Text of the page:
Workforce Readiness Evaluation Rubric
This tool was developed by New Legacy Charter School in collaboration with the Colorado Charter Schools Institute and A-GAME and can be used as a student self-evaluation, advisor observation, and a worksite evaluation tool. As a workforce readiness evaluation tool, the rubric can evaluate how students feel about their preparedness for the workforce, as well as how teachers/advisors of workforce preparation courses determine whether students are prepared to enter a work experience opportunity (e.g., job shadow, internship, apprenticeship, or work for credit opportunities). In addition, mentors and students’ supervisors in the students’ workforce experiences can use this tool to evaluate students’ performance in each area as it pertains to the specific career opportunity.
Better Goals. More Learning. Using Student (re)Engagement Levels to Create Meaningful Goals and Measures
A-GAME originally set out focusing exclusively on measuring the quality of alternative education campuses (or AECs). Members joined as they were frustrated by accountability systems that rely on traditional measures, because they don’t tell the whole story. Schools serving large numbers of disengaged and barely-engaged students typically receive low marks on state and authorizer performance frameworks -- even if they produce positive results for students documented through other measures.
This document is designed to show how to avoid this problem and measure what really matters for all schools!
Introducing the A-GAME: New Ways of Measuring Quality
With traditional assessments unavailable, authorizers and schools are looking for new ways to measure quality. Join a session to learn about the Advancing Great Authorizing and Modeling Excellence (A-GAME) initiative on creating responsive goals based on student population. Focusing on alternative education campuses, 50 authorizers collaborated over the past year to develop a method for creating new measurements based not on averages but on population.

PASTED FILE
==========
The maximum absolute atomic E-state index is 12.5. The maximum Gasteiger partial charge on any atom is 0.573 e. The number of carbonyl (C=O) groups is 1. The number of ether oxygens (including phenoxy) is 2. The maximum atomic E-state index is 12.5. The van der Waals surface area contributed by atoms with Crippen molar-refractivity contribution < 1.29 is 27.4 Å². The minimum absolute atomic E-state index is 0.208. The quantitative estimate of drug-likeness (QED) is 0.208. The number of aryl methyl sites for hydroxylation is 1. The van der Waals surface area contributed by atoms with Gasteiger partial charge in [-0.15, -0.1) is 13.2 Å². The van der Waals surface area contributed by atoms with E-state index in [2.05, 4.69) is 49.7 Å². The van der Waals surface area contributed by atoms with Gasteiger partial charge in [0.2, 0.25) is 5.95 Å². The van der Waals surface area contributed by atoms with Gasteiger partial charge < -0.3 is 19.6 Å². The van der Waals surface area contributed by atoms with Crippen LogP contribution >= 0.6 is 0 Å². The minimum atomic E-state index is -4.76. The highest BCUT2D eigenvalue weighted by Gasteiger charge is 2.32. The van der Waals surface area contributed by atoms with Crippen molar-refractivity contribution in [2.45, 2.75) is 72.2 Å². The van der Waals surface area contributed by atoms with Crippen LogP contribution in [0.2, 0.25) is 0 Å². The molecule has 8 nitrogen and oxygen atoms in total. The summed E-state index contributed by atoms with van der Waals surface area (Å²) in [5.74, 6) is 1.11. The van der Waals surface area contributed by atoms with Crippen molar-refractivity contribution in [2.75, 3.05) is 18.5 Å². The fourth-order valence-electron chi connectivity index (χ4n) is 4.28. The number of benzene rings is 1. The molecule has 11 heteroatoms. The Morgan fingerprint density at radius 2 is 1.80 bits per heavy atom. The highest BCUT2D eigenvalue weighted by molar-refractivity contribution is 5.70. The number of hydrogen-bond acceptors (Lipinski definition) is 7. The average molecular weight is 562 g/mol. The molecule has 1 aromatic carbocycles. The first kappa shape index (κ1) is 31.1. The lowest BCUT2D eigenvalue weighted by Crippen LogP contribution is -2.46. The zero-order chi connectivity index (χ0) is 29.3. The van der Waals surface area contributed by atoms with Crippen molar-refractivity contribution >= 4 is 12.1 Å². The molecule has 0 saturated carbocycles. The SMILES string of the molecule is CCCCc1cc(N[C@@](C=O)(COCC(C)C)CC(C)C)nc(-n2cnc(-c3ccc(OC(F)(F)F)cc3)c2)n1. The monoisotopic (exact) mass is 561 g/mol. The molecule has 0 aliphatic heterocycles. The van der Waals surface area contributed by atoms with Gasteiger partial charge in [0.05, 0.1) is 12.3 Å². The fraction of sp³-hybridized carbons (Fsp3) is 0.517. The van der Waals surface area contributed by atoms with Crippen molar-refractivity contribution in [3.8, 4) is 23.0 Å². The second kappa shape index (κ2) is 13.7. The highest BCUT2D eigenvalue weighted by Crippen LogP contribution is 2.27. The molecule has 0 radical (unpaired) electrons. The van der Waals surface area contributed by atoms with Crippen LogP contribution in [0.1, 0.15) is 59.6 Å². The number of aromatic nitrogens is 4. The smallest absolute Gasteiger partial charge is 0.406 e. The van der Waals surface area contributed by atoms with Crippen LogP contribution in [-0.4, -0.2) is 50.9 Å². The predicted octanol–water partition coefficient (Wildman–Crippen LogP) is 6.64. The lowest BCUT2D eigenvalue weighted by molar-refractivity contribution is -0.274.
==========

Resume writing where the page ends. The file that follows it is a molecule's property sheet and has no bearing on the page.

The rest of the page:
Minding the Gap: How State Policies Can Create Conditions for Innovation in Alternative Education Accountability
Minding the Gap is a resource to help state education agencies, charter school authorizers, leaders of alternative education campuses, policy-makers, and researchers understand how states are balancing the demand for rigorous public accountability with the diversity of alternative education campuses (AECs) and the real-life experiences of students they serve.
Measuring Quality: A Resource Guide for Authorizers and Alternative Schools
For charter school authorizers, alternative education campuses can be a challenge, as students tend to be highly mobile, are chronically absent, and are often years behind in academic learning. Therefore, data is scarce and not reflective of all students enrolled by the AEC throughout the year. This document provides concrete recommendations and specific examples of ways to measure outcomes for AEC charter schools.